- Ingredients technology company Nutriati received a $12.7 million investment in a funding round led by Manna Tree and supplemented by Open Prairie. A breakdown of the investors’ commitments was not released, but a press release announcing the funds said Open Prairie is an existing investor.
- Nutriati produces plant-based protein, flour and oil made from non-GMO pulses including beans, peas, lentils and chickpeas. These ingredients are intended for use in plant-based meats; non-dairy cheese, yogurt, ice cream and milk; tortillas; pretzels; gluten-free pasta; pizza crust and bread. The company’s chickpea flour and protein are sold under the Artesa brand.
- "Manna Tree's investment, alongside the recent funding from Open Prairie, will accelerate our growth, enable us to develop more innovative ingredients, increase production and reach new customers,” Michael Todd, CEO of Nutriati, said in the release.
One of the many qualities that consumers search for as they seek out better-for-you products are gluten-free options for culinary staples. Once a niche segment for those with intolerances and celiac disease, U.S. sales of gluten-free products, estimated at $973 million in 2014, could exceed $2 billion by the end of 2019, according to Packaged Facts.
Catering to this demand, however, has not been easy for companies. Many flours made from legumes and pulse crops have tended to taste like their sources — gritty and beany. Nutriati's Artesa flour not only has a lower glycemic index than other wheat or pulse flours, but also a clean, neutral taste and a white color, the company says. The flour is designed for use in baked goods, such as pasta and pie crust, but also binds with oil and water to make it a useful addition to soups, sauces and gravies.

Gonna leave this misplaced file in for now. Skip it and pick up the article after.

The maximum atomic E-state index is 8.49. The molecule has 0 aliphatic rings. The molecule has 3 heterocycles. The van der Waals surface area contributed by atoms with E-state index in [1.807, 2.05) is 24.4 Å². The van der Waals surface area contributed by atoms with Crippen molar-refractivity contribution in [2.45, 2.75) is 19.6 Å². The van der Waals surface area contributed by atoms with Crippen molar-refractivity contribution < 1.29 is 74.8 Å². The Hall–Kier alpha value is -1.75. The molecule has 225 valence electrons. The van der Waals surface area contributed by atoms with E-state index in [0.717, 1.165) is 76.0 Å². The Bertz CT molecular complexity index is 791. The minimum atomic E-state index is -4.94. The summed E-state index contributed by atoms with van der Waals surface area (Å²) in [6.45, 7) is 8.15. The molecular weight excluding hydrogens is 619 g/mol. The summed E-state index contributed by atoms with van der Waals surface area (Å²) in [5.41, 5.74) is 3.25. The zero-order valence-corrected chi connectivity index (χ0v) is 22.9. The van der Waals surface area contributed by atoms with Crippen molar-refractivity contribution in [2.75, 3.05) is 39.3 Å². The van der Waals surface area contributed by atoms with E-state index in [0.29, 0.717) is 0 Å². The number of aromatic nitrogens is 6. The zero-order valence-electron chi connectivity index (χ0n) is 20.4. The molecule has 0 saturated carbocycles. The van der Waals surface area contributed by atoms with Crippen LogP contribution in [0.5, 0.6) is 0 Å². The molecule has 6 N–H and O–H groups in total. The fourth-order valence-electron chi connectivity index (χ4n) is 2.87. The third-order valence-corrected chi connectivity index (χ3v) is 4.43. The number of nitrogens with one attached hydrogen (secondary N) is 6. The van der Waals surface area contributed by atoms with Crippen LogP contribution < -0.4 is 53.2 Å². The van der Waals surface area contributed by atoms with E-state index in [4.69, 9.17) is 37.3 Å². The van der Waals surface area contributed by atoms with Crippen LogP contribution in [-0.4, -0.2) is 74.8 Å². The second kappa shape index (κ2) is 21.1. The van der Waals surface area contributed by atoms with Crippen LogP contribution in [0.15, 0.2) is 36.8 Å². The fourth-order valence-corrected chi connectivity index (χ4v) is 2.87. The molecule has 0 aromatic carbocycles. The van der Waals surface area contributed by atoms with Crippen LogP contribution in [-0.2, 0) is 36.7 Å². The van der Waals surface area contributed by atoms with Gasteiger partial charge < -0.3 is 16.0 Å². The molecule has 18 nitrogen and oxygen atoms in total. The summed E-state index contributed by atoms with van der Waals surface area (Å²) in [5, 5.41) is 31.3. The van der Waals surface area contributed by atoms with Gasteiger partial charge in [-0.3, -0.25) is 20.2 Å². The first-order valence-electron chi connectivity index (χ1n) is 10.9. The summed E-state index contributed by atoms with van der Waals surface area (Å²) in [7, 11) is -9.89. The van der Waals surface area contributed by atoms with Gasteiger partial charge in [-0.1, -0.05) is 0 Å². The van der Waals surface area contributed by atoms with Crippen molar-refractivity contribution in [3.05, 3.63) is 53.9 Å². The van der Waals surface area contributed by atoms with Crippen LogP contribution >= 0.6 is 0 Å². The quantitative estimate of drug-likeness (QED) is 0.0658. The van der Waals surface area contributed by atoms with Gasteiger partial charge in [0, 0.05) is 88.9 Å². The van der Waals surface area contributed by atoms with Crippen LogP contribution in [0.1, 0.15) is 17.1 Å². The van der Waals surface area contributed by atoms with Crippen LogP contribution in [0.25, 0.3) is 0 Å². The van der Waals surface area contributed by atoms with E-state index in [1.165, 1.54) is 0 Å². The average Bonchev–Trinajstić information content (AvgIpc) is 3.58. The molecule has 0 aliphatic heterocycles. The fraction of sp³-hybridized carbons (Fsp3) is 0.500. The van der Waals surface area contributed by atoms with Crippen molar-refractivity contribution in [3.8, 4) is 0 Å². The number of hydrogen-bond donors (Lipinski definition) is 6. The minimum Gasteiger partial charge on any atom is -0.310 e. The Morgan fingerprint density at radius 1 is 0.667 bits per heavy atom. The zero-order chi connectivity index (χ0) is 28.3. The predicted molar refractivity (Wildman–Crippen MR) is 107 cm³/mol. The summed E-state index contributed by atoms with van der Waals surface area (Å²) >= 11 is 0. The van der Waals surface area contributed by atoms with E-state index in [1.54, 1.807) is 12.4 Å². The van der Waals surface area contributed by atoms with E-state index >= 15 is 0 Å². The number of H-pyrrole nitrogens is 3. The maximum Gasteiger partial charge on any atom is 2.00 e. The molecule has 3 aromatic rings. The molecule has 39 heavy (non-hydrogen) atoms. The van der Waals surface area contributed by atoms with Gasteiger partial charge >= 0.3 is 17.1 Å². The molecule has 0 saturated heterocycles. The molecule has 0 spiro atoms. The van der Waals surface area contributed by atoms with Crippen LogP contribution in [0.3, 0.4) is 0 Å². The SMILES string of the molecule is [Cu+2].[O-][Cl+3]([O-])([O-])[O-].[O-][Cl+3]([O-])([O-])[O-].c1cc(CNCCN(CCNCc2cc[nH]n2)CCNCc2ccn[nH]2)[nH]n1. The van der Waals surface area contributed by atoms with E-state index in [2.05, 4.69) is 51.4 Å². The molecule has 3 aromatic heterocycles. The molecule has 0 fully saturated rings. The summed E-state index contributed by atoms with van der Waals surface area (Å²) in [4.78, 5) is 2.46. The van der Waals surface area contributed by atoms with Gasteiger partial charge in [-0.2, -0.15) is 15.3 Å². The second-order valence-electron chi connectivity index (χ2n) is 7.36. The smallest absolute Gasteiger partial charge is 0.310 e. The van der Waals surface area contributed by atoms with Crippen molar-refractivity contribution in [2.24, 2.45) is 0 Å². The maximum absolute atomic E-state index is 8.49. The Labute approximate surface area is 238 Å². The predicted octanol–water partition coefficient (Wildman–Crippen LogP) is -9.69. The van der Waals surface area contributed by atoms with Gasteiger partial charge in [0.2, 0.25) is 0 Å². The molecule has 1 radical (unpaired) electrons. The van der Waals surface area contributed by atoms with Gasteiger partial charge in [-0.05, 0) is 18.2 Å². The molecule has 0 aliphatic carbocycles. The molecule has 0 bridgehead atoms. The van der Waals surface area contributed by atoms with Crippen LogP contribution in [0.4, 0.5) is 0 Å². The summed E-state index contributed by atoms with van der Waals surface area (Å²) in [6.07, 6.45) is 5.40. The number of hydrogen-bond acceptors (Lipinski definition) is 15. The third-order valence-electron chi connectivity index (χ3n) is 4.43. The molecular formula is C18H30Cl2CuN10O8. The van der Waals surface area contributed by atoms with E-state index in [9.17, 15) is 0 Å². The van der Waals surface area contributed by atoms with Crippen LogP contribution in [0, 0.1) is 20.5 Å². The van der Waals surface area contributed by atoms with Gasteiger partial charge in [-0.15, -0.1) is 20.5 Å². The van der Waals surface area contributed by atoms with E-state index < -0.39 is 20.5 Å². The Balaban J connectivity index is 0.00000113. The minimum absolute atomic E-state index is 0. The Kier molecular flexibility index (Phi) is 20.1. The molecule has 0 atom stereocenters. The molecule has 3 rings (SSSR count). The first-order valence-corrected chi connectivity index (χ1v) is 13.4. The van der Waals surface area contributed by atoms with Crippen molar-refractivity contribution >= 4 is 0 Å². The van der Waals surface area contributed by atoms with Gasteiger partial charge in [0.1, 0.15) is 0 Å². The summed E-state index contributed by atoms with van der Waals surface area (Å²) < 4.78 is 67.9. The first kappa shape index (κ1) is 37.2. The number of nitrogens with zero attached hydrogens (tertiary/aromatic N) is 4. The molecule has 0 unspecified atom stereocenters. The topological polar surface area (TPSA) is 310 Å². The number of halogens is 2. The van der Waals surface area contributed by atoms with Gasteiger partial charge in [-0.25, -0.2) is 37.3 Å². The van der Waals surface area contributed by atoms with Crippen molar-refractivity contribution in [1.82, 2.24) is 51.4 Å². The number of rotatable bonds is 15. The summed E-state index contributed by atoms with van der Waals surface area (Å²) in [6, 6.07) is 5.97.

If the Artesa flour can deliver on its claims, there will be a substantial market eager to try it. According to Grand View Research, chickpea flour is the most popular among those that are pulse-based, with a 30% market share in 2017. Pulse flours — made from beans, peas and lentils — are projected to expand at a compound annual growth rate of more than 12% through 2024.
Manna Tree and Open Prairie are betting on this popularity and investing in the expansion of this product. Both private equity firms are deeply entrenched in the food space. Manna Tree says it is a “firm committed to providing consumers with a more transparent food supply chain from production to plate.” Its previous investments include pasture-raised egg company Vital Farms.
Open Prairie is also a veteran investor in the food space, but focuses more on the production and agricultural aspect of the process for its investments. However, as this is the firm’s second investment in Nutriati — the private equity firm’s CEO sits on the ingredient company’s board — it is clearly confident the innovative approach to pulse flour will be well-received and widely applicable.
Although Artesa’s website indicates that the flour company currently works primarily with chefs, the influx of funding from these private equity firms could change that.
Recently, private equity has been showing an interest in food companies. According to The Food Institute, which tracks mergers and acquisitions in the food, beverage, grocery and foodservice industries, 2019 has seen 55 private equity acquisitions so far. One of the most recent involving an ingredients firm came in October when Innophos, a New Jersey-based maker of specialty ingredients for baked goods, sports drinks and cheeses, entered into a deal to sell the company to private equity firm One Rock Capital Partners for $932 million.
Consumer demand for technological solutions and the continuous push for the next product evolution has made consumer packaged goods a haven for startups. In fact, a new product is launched into the marketplace every two minutes, according to Nielsen data.
As a gluten-free flour, Artesa is entering a market with substantial competition. However, with two firms backing it to give it financially solid legs, the company has a fighting chance to expand and capture some of the market share in the red-hot alternative baking space.